Probiotics and Microflora

Max Sherman, RPh


US Pharmacist. 2009;34(12):42-44. 

In This Article

Final Thoughts

Recent evidence has shown that microbes and their genes play important roles in the development of our immune systems, in the production of fatty acids that enhance healthy intestinal cell growth, in elaborating molecules that inhibit the growth and virulence of enteric bacterial pathogens, and in the detoxification of ingested substances that could otherwise lead to cancerous cell growth or alter our ability to metabolize medicines.[25,26]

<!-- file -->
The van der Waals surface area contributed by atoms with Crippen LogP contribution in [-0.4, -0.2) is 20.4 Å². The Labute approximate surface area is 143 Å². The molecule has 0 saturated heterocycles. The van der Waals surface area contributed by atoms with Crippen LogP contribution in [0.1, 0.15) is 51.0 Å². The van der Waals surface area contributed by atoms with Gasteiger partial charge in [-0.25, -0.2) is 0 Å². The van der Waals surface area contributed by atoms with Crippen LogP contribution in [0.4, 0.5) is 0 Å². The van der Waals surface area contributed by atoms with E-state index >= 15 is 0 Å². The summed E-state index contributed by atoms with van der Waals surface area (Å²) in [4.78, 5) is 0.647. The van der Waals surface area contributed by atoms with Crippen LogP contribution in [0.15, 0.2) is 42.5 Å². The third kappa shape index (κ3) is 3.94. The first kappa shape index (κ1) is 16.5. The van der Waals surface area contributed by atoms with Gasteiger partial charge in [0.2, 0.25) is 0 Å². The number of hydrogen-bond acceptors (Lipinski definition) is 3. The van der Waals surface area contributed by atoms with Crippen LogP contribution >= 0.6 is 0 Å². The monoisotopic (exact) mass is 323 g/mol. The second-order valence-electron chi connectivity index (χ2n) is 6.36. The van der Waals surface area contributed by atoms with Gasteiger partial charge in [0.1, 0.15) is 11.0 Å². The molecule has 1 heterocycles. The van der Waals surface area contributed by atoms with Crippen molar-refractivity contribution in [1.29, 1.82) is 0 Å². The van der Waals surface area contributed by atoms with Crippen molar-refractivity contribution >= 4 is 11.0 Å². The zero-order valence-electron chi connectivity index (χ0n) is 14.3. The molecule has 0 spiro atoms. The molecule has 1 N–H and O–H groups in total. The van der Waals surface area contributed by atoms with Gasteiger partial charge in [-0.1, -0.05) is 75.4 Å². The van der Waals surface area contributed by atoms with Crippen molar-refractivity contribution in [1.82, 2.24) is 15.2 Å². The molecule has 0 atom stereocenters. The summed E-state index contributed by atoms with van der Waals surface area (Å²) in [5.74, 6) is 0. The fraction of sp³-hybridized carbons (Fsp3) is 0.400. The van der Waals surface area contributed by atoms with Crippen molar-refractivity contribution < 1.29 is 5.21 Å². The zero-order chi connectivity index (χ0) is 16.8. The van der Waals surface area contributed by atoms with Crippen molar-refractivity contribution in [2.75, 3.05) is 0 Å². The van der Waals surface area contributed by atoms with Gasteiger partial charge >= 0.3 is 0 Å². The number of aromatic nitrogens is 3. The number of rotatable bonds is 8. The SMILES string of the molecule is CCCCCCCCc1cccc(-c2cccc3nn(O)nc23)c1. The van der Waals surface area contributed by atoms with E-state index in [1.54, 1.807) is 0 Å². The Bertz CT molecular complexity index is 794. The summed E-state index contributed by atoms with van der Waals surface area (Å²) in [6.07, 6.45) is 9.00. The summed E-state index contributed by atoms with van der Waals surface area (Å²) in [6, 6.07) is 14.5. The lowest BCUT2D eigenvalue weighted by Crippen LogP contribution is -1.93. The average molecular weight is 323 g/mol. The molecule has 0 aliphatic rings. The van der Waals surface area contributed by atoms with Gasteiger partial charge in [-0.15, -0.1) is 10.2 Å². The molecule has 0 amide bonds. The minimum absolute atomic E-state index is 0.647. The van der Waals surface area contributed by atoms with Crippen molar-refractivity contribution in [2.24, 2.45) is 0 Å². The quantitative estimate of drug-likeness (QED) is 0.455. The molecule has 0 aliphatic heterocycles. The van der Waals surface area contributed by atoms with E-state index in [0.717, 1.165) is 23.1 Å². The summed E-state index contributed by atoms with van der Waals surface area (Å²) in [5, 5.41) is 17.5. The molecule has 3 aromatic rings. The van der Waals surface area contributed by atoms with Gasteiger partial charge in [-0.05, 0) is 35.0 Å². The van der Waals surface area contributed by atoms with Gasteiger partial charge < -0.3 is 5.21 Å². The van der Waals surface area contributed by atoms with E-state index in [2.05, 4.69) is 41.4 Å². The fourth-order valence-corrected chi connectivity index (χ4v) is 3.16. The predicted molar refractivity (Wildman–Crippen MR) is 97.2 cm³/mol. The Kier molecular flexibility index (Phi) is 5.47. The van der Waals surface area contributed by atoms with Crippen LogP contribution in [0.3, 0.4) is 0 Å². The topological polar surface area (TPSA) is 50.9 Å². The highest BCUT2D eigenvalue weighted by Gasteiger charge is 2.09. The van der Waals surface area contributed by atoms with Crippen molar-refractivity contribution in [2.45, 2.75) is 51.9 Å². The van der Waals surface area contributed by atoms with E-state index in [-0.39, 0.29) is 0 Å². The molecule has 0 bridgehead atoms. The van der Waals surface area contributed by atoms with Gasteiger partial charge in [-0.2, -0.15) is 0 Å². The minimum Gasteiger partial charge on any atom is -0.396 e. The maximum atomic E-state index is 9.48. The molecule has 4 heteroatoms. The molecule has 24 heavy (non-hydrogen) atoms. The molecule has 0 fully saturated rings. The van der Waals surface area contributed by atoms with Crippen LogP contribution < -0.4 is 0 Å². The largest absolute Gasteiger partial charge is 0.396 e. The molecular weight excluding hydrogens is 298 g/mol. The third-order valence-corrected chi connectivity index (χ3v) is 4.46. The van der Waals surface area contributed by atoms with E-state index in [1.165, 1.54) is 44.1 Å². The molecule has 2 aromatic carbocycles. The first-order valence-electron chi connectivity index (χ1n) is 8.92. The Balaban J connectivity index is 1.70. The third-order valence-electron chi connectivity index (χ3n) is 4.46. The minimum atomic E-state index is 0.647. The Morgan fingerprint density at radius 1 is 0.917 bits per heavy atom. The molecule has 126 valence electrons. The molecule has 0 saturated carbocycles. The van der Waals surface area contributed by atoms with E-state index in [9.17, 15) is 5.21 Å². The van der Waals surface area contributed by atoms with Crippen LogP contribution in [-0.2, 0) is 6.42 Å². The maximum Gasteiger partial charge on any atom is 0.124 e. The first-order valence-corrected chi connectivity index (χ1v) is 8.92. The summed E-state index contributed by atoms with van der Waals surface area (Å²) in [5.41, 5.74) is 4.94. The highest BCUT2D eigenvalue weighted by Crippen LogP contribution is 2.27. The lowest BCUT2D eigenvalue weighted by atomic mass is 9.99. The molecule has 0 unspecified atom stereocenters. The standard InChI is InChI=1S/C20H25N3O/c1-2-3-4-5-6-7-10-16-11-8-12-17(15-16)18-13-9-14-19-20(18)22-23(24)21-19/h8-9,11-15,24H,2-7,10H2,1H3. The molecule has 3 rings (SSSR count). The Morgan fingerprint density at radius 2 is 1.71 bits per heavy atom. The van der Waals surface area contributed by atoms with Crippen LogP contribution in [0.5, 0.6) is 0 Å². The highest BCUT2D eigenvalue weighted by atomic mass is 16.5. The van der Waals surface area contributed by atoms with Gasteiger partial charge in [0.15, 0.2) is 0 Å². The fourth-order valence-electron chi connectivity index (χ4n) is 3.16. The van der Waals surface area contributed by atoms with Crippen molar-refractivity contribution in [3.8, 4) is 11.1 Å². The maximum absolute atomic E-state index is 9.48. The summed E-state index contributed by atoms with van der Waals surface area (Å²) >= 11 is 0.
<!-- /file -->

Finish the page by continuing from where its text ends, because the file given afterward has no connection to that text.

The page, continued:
Pharmacists will thus become more involved in counseling patients interested in taking probiotics. In Europe, probiotics are regarded as medicines and prescribed along with antibiotics.[27] In the U.S., pharmacists can advise patients to take such probiotic products as Culturelle, Florastor, or Lactinex while on antibiotics and for 3 to 7 days thereafter.[3] The same products can be taken to help prevent traveler's diarrhea. They should be taken a few days before the trip and continued through its duration. Instruct patients to separate any probiotic and antibiotic doses by 2 hours to prevent the antibiotic from destroying the probiotic organisms.[3] Immunocompromised patients should be advised not to use probiotics because of the potential for systemic infections. Other side effects can include GI upset (e.g., flatulence, discomfort).


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